Private May be the New Public but....
January 24, 2020 at 9:45 AM
On January 11th, the Globe and Mail published an article titled “Private is the New Public” which makes the case that successful Canadian tech firms are increasingly foregoing public listings in favor of remaining private. They attribute this primarily to the abundance of private capital available in the market which they say is, on balance, considerably more attractive than the public markets. They point to the hassle, costs, disclosure requirements and scrutiny of going public as well as the ensuing short-term focus, share price volatility and risks of activist investors. Mike Wessinger of Pointclickcare contrasts all of this to the ‘patience and long-term perspective’ of his private equity investors which has allowed him and his brother to focus on building a great business.
While there is no denying the success of Pointclickcare, it is not clear that their idyllic PE relationships are in fact the norm. Over the past five years, many Canadian tech companies have trumpeted high profile private equity investments in their firms. A disturbing number of those companies are disappearing, or have already disappeared, from the Canadian landscape.
Private equity firms laud their track records, relationships, savvy, and in some instances sophisticated ‘playbooks’ on how to most effectively scale and build enterprise value. While such capabilities (not to mention the money they offer) are seductive during the courtship phase, some companies awaken the next morning to find that those prescriptive playbooks include a few surprises such as replacing the current management with more ‘proven’ or trusted leaders from within the PE firms’ ecosystems. Not surprisingly, these are most often US-based executives. It may start with the CEO, or the CFO, and before long the CRO and then, much of the C-suite. Once key executives are situated in the US the gravitational forces south accelerate until only the firm’s relatively low-cost engineering organization remains domiciled in Canada, though even that is not assured.
The notion of ‘less scrutiny’ is also questionable as many PE firms impose onerous reporting requirements on management. Several executives recently told me of spending upwards of one full day per week filling out reports for their PE ‘partners’. Then there are ‘I am here from head office’ types who are parachuted into the firms, some pure finance or spread sheet types, but also others for whom it is not altogether clear whether they are there to help, spy or prepare to replace the executives they are assigned to.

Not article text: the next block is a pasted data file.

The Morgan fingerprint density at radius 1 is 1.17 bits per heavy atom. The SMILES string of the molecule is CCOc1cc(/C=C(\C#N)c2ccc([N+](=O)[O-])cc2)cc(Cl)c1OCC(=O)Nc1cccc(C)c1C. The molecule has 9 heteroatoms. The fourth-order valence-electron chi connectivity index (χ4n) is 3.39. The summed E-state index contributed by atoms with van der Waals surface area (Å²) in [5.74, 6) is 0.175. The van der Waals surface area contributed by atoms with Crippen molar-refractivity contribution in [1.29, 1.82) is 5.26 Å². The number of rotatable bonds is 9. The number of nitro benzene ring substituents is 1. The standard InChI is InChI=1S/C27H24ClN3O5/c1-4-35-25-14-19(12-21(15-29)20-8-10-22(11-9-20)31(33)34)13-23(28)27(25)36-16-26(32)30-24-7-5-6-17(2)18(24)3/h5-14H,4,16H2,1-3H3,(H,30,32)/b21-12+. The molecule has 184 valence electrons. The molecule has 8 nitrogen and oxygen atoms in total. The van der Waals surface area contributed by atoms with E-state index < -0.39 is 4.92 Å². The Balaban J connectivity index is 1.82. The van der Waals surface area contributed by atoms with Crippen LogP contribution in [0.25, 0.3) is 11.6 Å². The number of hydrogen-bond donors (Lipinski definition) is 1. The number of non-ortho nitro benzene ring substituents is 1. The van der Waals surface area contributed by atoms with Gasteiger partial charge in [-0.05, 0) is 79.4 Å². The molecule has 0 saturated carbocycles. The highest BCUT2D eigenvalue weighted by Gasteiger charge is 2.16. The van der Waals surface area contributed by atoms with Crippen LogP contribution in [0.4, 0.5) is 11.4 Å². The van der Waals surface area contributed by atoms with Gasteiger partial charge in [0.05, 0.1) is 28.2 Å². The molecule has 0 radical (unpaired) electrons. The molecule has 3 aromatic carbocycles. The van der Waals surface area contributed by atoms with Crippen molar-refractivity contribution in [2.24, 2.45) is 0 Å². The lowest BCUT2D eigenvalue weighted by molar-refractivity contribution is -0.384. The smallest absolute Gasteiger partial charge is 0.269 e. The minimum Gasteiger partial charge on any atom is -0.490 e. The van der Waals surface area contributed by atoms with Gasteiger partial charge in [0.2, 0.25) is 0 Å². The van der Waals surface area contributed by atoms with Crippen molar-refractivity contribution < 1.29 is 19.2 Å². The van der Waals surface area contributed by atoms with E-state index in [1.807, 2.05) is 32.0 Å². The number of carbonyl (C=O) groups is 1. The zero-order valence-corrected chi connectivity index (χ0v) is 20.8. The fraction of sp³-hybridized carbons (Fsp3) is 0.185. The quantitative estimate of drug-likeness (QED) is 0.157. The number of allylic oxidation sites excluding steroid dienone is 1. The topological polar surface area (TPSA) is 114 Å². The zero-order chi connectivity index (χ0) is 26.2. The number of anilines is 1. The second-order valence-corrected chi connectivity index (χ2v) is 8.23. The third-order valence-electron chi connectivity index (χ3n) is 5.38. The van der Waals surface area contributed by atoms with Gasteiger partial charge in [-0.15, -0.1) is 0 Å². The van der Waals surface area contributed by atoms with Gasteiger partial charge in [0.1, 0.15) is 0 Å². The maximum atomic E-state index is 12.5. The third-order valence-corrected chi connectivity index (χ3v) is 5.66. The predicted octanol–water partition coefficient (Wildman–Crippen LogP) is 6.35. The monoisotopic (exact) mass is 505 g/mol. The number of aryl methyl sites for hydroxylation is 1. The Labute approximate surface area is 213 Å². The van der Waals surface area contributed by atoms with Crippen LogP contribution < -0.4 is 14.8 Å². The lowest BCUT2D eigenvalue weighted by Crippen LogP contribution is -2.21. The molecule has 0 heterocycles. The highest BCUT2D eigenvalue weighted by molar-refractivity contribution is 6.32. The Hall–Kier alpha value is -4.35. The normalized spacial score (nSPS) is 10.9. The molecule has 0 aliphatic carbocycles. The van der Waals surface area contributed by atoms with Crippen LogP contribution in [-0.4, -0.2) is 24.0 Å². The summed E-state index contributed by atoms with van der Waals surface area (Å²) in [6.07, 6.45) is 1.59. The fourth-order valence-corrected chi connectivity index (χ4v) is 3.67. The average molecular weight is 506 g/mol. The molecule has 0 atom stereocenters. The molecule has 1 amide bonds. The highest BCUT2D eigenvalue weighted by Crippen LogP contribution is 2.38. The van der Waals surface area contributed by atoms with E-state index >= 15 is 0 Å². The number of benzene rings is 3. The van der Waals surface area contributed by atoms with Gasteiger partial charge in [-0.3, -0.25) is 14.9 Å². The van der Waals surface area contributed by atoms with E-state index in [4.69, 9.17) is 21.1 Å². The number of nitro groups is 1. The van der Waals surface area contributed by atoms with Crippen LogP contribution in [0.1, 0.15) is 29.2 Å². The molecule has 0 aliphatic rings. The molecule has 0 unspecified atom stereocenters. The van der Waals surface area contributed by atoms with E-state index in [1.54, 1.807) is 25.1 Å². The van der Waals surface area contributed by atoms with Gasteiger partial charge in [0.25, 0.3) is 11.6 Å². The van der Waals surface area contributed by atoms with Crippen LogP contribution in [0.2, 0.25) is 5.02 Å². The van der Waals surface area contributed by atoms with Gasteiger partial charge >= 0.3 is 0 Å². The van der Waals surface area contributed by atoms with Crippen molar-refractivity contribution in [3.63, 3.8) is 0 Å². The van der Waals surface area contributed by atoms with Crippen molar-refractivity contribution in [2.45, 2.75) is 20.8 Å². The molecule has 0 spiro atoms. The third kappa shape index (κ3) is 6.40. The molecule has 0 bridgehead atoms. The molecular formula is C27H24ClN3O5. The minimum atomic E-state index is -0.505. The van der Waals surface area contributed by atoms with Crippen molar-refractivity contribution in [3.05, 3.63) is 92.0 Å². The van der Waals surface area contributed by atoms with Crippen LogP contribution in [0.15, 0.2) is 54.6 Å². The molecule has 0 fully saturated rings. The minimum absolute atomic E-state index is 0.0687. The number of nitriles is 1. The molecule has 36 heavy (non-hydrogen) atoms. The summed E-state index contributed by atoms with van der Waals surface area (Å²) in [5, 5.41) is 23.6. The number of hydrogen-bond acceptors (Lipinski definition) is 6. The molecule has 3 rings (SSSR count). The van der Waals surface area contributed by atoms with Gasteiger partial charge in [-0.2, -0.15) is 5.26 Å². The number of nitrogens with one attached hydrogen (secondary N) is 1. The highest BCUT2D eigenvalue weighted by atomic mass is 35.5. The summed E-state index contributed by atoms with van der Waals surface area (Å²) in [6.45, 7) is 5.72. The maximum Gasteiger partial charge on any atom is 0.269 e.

So what gives? I suspect several variables intersect on this issue. The first is the rationale of the entrepreneurs in reaching out to, or accepting capital from, PE firms. In the case of the Wessingers, while they may well have been motivated to take a little hard-earned money off the table when they accepted PE money, they clearly raised funds to fuel the expansion of their company. It might also be assumed that their success to that point provided them with the leverage to maintain control of their business thus buying them the most valuable of resources, time. Canada absolutely needs more people like them or the Brereton brothers from Tecsys in Montreal who are in for the long term and structure their businesses, private or public, accordingly.
In many other instances, while the Private equity deals are announced as an ‘investment’, they are in fact the exit strategy for the founder who is starting a process of transferring control. In these cases, the selection criteria for PE investors/acquirers is likely less driven by longer term considerations. Several Canadian tech firms with revenues in excess of $50mm are in the midst of such transitions and will likely fade from the Canadian landscape over the next few years.
Control is never immaterial and if surrendered to the investors, it can also be assumed that the leash on management will be proportionate in length with that control. To be fair, the PE firms vary greatly in their guiding philosophies, timelines, ‘hands-on’ versus ‘hands-off’ approaches etc. and given a frothy investment market like today’s, hopefully Canadian technology firms are self-selecting to partner with those PE firms best aligned to their objectives.
It was not that long ago that the nation lamented the propensity of Canadian entrepreneurs to sell their businesses to larger technology companies and to do so relatively early. This directly affected the ability to foster regional clusters with companies of all sizes from start-ups to global concerns, and everything in between. Those early exit decisions created leadership gaps in the market with relatively few executives having experience scaling businesses beyond certain sizes. While the Canadian tech sector now sees a far broader range of exciting companies across the country, there remains a tendency for many promising companies to disappear early. The difference is that they are more likely to be acquired by an investor who will then fatten them up, skinny them down, roll them up, tuck them in or whatever, and then sell them to another investor. How often those parcels can be passed around and where they will end up is the question of the day.
While public markets may have their pluses and minuses as a vehicle to fuel and sustain growth, it remains early to declare the new private-equity led growth model of today as the nirvana for Canada’s tech sector and its long term success.
About the Author
Robert Hebert is the founder and Managing Partner of StoneWood Group Inc., a leading executive search firm in Canada. Since 1981, he has helped firms across a wide range of sectors address their senior recruiting, assessment and leadership development requirements.
Contact Bob by email at firstname.lastname@example.org or call (1) 416-365-9494 Ext. 777